This question is of particular importance because Christianity contains no exception to prohibitions against lying. Islam, for example, has a doctrine called Taqiyya, which allows a Muslim to temporarily deny his faith if his life is in danger—so long as it is not a “heartfelt” objection. Continue Reading…

October 6, 2015

The Simplified Guide

by Jesse Johnson

I recently came across two principles that, when put together, show the spiritual difficulty that we often have in dealing with Christian gray areas. Before I share the principles, let me tell you about where I read them:

David Hazelton is a well-regarded attorney in the DC area. He wrote a book, The Simplified Guide to Paul’s Letters to the Churches, that systematizes all of Paul’s instructions to local churches in his Epistles. What makes this book so fascinating to me is that it reads almost like a legal brief—and I mean that as a compliment. Over the past few years I’ve developed a hobby of reading briefs filed with the US Supreme Court. A good brief asks the right questions, then answers the questions by assimilating the conclusions from many different cases, and then presents the desired conclusion in light of all of the evidence.   Continue Reading…

October 1, 2015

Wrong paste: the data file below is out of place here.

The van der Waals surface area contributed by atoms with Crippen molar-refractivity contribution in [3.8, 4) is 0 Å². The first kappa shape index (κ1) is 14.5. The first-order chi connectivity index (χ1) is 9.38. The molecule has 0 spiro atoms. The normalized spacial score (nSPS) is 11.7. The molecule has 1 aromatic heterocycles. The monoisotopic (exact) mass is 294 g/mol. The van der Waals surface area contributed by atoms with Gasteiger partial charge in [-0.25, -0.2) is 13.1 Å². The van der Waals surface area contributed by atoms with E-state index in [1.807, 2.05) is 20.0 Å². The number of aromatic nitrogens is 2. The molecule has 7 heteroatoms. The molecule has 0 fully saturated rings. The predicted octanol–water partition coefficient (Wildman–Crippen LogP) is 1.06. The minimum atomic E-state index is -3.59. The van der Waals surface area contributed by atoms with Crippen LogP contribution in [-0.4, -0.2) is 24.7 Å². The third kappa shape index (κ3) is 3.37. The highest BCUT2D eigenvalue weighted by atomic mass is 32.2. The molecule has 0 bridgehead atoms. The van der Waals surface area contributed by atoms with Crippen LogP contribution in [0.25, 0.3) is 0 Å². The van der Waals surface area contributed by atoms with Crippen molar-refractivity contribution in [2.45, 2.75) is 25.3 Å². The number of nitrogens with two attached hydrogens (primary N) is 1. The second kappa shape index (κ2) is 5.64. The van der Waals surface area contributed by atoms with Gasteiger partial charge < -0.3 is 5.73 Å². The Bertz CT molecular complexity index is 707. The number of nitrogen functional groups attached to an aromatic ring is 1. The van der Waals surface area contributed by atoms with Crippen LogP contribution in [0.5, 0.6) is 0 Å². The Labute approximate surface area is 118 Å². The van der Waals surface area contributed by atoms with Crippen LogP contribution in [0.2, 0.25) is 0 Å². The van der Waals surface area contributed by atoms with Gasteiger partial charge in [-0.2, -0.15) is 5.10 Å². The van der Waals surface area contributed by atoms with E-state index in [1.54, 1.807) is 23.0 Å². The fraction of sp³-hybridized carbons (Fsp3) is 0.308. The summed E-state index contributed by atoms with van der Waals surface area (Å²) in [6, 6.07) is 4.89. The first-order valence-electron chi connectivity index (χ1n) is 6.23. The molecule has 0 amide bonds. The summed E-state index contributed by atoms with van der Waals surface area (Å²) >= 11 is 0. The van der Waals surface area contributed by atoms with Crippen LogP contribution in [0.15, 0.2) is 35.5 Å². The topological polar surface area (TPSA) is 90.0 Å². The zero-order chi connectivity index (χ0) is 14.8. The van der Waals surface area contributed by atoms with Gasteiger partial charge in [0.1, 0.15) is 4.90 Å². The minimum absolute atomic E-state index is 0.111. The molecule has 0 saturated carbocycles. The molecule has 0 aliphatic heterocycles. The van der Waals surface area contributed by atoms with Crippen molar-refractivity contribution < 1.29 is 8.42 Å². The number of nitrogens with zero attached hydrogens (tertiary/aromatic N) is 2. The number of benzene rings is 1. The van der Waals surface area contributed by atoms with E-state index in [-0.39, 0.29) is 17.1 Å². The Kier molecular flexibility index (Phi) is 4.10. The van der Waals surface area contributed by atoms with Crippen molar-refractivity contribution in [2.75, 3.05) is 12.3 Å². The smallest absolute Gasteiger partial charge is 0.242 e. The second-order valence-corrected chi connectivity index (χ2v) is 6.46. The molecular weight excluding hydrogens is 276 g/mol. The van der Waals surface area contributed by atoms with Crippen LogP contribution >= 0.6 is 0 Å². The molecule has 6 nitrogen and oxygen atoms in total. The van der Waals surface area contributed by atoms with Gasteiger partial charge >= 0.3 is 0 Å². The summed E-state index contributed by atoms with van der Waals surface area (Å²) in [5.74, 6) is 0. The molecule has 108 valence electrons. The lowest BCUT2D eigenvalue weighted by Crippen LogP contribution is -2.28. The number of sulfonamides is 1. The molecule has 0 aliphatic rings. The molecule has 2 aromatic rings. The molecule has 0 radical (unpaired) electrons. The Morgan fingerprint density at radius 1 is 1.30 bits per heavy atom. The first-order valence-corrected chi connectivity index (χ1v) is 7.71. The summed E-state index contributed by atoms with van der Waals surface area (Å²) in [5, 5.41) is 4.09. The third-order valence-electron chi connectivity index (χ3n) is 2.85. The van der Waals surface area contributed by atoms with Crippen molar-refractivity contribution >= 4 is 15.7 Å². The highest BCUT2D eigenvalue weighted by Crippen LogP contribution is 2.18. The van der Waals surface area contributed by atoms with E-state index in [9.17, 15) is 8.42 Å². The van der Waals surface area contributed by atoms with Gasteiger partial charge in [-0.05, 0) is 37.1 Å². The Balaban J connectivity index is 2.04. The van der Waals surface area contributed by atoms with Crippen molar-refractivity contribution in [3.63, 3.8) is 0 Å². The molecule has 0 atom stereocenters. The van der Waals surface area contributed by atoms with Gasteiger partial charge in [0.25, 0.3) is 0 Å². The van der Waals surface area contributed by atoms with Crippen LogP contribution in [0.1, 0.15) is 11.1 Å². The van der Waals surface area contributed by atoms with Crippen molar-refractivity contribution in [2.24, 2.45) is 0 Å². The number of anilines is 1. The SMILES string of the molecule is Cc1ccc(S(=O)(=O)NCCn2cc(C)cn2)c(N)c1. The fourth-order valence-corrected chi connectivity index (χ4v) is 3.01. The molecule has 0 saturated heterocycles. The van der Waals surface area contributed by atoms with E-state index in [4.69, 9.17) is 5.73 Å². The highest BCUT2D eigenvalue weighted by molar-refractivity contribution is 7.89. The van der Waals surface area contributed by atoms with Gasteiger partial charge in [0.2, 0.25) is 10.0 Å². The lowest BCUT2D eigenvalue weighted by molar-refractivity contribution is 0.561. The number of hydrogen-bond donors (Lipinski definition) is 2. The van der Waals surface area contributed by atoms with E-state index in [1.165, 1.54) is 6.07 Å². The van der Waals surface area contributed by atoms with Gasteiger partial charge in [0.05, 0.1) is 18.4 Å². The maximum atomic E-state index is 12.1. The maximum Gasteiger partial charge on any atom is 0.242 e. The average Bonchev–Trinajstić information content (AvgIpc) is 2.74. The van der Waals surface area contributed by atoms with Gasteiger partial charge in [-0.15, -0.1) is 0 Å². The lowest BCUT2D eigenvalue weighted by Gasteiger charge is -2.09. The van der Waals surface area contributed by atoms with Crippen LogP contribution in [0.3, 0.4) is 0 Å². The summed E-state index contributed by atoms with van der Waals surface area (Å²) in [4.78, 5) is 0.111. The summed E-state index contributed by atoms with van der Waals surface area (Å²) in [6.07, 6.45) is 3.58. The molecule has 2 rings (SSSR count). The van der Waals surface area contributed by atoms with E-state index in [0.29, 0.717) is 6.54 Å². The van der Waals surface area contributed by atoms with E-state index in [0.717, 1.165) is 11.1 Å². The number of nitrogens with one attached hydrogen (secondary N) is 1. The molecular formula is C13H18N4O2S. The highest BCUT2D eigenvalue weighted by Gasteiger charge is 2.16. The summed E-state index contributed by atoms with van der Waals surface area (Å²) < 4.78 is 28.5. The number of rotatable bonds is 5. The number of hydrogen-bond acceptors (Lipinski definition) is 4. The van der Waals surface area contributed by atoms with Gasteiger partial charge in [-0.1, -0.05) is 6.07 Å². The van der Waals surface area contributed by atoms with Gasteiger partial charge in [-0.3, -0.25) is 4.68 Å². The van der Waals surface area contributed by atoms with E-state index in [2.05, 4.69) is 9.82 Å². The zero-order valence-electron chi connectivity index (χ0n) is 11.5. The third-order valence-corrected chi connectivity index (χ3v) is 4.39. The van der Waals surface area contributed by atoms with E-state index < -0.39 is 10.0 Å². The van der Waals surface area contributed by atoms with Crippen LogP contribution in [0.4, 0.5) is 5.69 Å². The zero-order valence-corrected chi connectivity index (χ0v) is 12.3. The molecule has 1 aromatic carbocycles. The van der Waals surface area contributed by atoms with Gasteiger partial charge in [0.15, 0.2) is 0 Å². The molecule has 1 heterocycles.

Gaining the Kingdom

by Jesse Johnson

I’m preparing to preach 2 Samuel to my congregation, and I’m breaking it up into two sections. This year I’ll preach from 2 Samuel 1-14, and next year I’ll finish the book (dv). This is my letter to the congregation introducing 2 Samuel 1-14:

Gaining kingdomDavid’s life was truly one of hardship. For forty years he ran for his life by running from Saul. Now with Saul dead, the kingdom is his and he gladly received it. Although he fled from Israel’s king, he never fled from being the king of Israel. But securing the crown did not secure his safety. In fact, the trials he experienced as king (2 Samuel) far-and-away exceeded all of those he had while hiding in caves (1 Samuel).

It was foreboding that the news of Saul’s death came to David from the lips of a liar. He ascended the throne based on a lie, and things went down hill from there. His generals lied to him, his sons lied to him, and by the end of 2 Samuel even the Devil had lied to him.

Becoming the king did not give David the rest that God promised those in his kingdom (cf. Psalm 95:11).  Continue Reading…

September 17, 2015

Review: Captive

by Jesse Johnson

It was a jail break 10 years ago that helped make Rick Warren’s The Purpose Driven Life one of the best selling books of all time.

In Atlanta on March 11, 2005, an inmate awaiting trial for rape found himself in an isolated hallway with a lone female deputy. What followed became a nationally televised man-hunt that you likely remember.